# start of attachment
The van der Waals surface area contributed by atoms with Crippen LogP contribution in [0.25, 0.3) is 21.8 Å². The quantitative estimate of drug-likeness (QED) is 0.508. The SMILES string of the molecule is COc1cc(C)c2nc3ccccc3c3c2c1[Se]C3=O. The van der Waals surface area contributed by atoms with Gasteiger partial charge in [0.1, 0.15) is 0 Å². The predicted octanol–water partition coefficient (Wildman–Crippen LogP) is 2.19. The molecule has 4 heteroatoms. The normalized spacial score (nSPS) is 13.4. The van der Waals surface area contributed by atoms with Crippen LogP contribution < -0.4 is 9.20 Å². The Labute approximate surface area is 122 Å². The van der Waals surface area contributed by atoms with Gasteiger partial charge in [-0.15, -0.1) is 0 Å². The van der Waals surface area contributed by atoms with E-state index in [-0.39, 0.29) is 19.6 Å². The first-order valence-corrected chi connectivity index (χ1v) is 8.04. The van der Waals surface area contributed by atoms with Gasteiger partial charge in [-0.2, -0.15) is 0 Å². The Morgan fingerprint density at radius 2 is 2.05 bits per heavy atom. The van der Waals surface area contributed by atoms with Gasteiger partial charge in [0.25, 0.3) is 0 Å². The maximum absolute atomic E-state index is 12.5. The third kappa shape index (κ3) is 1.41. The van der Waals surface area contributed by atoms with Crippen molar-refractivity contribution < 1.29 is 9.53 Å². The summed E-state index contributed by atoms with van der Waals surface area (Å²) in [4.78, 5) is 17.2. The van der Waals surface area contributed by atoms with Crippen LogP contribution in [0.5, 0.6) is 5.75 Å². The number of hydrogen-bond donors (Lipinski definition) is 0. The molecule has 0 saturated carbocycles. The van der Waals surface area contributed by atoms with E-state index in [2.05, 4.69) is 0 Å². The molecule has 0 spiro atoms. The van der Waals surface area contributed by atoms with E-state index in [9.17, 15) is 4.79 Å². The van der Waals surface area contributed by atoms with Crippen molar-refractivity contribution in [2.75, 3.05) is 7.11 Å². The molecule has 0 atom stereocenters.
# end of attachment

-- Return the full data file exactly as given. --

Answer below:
The van der Waals surface area contributed by atoms with Crippen LogP contribution in [0.25, 0.3) is 21.8 Å². The quantitative estimate of drug-likeness (QED) is 0.508. The SMILES string of the molecule is COc1cc(C)c2nc3ccccc3c3c2c1[Se]C3=O. The van der Waals surface area contributed by atoms with Gasteiger partial charge in [0.1, 0.15) is 0 Å². The predicted octanol–water partition coefficient (Wildman–Crippen LogP) is 2.19. The molecule has 4 heteroatoms. The normalized spacial score (nSPS) is 13.4. The van der Waals surface area contributed by atoms with Crippen LogP contribution < -0.4 is 9.20 Å². The Labute approximate surface area is 122 Å². The van der Waals surface area contributed by atoms with Gasteiger partial charge in [-0.15, -0.1) is 0 Å². The van der Waals surface area contributed by atoms with E-state index in [-0.39, 0.29) is 19.6 Å². The first-order valence-corrected chi connectivity index (χ1v) is 8.04. The van der Waals surface area contributed by atoms with Gasteiger partial charge in [-0.2, -0.15) is 0 Å². The Morgan fingerprint density at radius 2 is 2.05 bits per heavy atom. The van der Waals surface area contributed by atoms with Gasteiger partial charge in [0.25, 0.3) is 0 Å². The maximum absolute atomic E-state index is 12.5. The third kappa shape index (κ3) is 1.41. The van der Waals surface area contributed by atoms with Crippen molar-refractivity contribution < 1.29 is 9.53 Å². The summed E-state index contributed by atoms with van der Waals surface area (Å²) in [4.78, 5) is 17.2. The van der Waals surface area contributed by atoms with Crippen LogP contribution in [0.5, 0.6) is 5.75 Å². The number of hydrogen-bond donors (Lipinski definition) is 0. The molecule has 0 saturated carbocycles. The van der Waals surface area contributed by atoms with E-state index in [2.05, 4.69) is 0 Å². The molecule has 0 spiro atoms. The van der Waals surface area contributed by atoms with E-state index in [9.17, 15) is 4.79 Å². The van der Waals surface area contributed by atoms with Crippen molar-refractivity contribution in [2.75, 3.05) is 7.11 Å². The molecule has 0 atom stereocenters.